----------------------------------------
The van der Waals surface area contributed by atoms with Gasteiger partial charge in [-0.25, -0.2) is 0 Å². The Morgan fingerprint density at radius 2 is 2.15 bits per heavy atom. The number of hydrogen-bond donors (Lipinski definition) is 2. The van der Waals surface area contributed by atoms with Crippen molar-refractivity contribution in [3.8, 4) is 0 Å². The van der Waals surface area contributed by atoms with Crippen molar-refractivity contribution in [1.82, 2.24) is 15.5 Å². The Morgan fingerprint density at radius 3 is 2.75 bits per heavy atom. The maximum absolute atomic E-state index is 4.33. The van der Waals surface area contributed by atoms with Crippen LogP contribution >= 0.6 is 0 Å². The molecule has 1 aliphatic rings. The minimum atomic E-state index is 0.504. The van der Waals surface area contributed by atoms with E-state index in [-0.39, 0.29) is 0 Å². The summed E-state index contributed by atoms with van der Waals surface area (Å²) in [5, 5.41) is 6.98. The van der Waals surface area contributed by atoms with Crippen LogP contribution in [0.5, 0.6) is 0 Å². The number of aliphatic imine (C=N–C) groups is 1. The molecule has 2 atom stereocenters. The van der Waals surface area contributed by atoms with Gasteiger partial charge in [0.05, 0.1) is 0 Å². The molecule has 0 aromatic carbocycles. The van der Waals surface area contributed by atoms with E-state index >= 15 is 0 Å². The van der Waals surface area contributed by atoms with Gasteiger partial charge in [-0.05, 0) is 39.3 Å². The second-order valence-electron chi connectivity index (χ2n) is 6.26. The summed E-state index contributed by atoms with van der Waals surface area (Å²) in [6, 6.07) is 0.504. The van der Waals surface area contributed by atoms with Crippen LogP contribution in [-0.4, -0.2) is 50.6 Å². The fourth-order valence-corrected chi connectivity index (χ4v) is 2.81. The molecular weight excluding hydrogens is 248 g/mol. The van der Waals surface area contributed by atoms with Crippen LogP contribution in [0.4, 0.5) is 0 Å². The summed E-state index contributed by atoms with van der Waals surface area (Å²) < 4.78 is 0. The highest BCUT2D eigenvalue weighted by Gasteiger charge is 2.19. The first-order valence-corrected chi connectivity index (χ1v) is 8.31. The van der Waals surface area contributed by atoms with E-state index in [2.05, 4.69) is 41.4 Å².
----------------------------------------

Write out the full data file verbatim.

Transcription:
The van der Waals surface area contributed by atoms with Gasteiger partial charge in [-0.25, -0.2) is 0 Å². The Morgan fingerprint density at radius 2 is 2.15 bits per heavy atom. The number of hydrogen-bond donors (Lipinski definition) is 2. The van der Waals surface area contributed by atoms with Crippen molar-refractivity contribution in [3.8, 4) is 0 Å². The van der Waals surface area contributed by atoms with Crippen molar-refractivity contribution in [1.82, 2.24) is 15.5 Å². The Morgan fingerprint density at radius 3 is 2.75 bits per heavy atom. The maximum absolute atomic E-state index is 4.33. The van der Waals surface area contributed by atoms with Crippen LogP contribution >= 0.6 is 0 Å². The molecule has 1 aliphatic rings. The minimum atomic E-state index is 0.504. The van der Waals surface area contributed by atoms with E-state index in [-0.39, 0.29) is 0 Å². The summed E-state index contributed by atoms with van der Waals surface area (Å²) in [5, 5.41) is 6.98. The van der Waals surface area contributed by atoms with Crippen LogP contribution in [0.5, 0.6) is 0 Å². The number of aliphatic imine (C=N–C) groups is 1. The molecule has 2 atom stereocenters. The van der Waals surface area contributed by atoms with Gasteiger partial charge in [0.05, 0.1) is 0 Å². The molecule has 0 aromatic carbocycles. The van der Waals surface area contributed by atoms with E-state index >= 15 is 0 Å². The van der Waals surface area contributed by atoms with Gasteiger partial charge in [-0.05, 0) is 39.3 Å². The second-order valence-electron chi connectivity index (χ2n) is 6.26. The summed E-state index contributed by atoms with van der Waals surface area (Å²) in [6, 6.07) is 0.504. The van der Waals surface area contributed by atoms with Crippen LogP contribution in [-0.4, -0.2) is 50.6 Å². The fourth-order valence-corrected chi connectivity index (χ4v) is 2.81. The molecular weight excluding hydrogens is 248 g/mol. The van der Waals surface area contributed by atoms with Crippen LogP contribution in [0.4, 0.5) is 0 Å². The summed E-state index contributed by atoms with van der Waals surface area (Å²) < 4.78 is 0. The highest BCUT2D eigenvalue weighted by Gasteiger charge is 2.19. The first-order valence-corrected chi connectivity index (χ1v) is 8.31. The van der Waals surface area contributed by atoms with E-state index in [2.05, 4.69) is 41.4 Å².